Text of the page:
It was a difficult season of our lives. On my 30th birthday, I spontaneously lost our first pregnancy when the baby was at 18 weeks gestation. The next two losses were early, and the fourth was at about 11 weeks, when the baby died due to Turner Syndrome. Throughout all this, I worked for a company where almost every single employee was a woman of child-bearing age. There was always someone waddling around the office with a protruding pregnant belly. I think we held a baby shower at least once a month. This was my first ever run-in with jealousy. Never in my life had I been envious of another human being, but my desire to successfully carry a baby to full term and bear children was something I couldn’t seem to do, despite the fact that everyone around me was easily getting the job done. It disgusted me to feel this way about others. I was secretly embarrassed and ashamed.

My husband and I lived in a neighborhood with large houses, usually containing four to five bedrooms. As I would be bleeding from a miscarriage, neighbors regularly asked when we planned to have kids and why we were waiting so long. They simply couldn’t understand why we bought such a big house when we didn’t have any children. And it had been that way for years. In addition, there was pressure from family and friends, especially at first. Once we had multiple losses, the pressure subsided, but the hurtful comments still came.

Pregnancy loss and infertility is a weird beast. It’s something people tend to keep very private, yet it’s something immensely consuming and completely agonizing for couples living through it. It affects your marriage, your sex life, your relationships with family and friends, your finances, your faith, your physical and emotional well-being, and so much more. I discovered that people unaffected by pregnancy loss or infertility are well intentioned and mean to say the right things, but often don’t. Worst of all, they may say nothing at all. The lack of acknowledgment was extremely painful to me. And I hated hearing all of the usual platitudes:

It will be okay. Everything happens for a reason.
God only gives you what you can handle.
Don’t you think it’s time to move on and just get over it?
Gosh, it was so easy for us…I wonder what’s wrong with you?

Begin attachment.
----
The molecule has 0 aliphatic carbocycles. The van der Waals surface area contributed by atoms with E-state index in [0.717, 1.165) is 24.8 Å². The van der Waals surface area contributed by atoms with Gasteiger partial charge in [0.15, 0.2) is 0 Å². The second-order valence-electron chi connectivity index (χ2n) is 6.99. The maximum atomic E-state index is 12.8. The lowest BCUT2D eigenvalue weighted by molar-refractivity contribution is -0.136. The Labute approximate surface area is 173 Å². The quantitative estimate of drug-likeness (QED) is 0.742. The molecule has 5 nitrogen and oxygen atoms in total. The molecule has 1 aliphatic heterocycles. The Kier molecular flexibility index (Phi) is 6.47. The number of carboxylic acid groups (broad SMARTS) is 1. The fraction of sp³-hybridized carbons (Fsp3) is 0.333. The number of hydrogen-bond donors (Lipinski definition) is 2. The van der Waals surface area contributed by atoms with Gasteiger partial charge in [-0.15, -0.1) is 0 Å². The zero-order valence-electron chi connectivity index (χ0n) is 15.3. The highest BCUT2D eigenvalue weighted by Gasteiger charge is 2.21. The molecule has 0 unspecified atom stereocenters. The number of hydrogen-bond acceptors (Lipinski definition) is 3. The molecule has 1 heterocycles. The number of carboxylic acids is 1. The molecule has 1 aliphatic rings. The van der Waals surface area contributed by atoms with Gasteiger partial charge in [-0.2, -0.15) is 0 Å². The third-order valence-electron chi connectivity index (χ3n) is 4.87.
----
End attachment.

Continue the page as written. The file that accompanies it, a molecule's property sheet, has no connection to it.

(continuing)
To add insult to injury, many of the pregnant women swarming around me shared how they just couldn’t wait to deliver their babies. They were frustrated because they were getting SO BIG and SO UNCOMFORTABLE. They didn’t get sympathy from me.

The fifth pregnancy we lost was a little girl born at 22 weeks gestation. My water broke, and I was forced to deliver our daughter, Tess. She died in my husband’s arms later that day. It killed me to hear those women complaining about how they couldn’t wait to get their babies out when they were in their third trimester. I tried to bite my tongue, but couldn’t. I told them bad things happen when a baby is born too soon. I knew all too well…I would have happily gained an extra 20 permanent pounds and cut off my right arm to deliver a healthy baby. It had taken us nearly a year to get pregnant with our daughter. I knew couples fussing over the fact that they had gotten pregnant by accident with their most recent baby, and they just didn’t know how they planned to make it work. For one couple in particular, they griped and moaned so much I finally offered to adopt their child if they didn’t want it. That shut them up. They could tell I was serious.

The most disturbing emotion I ever encountered was that after all of our losses, I sometimes wished other people knew how I felt. I realized this meant they, too, would need to experience infertility or pregnancy loss. Only by living it would they truly understand my pain. Only by walking in shoes just like mine would they comprehend the extent of the suffering. That is why it’s so important that as a victim of infertility and pregnancy loss, you find others who have survived it. There is a special bond, a sisterhood of sorts, for those of us who belong to this club. We surround each other with love and understanding. We try hard to keep precious memories alive for the babies who have passed. We offer encouraging words for what might be another negative pregnancy test. We laugh, we cry, and we do what we can to survive through the storm of devastation that hits whenever a baby is lost.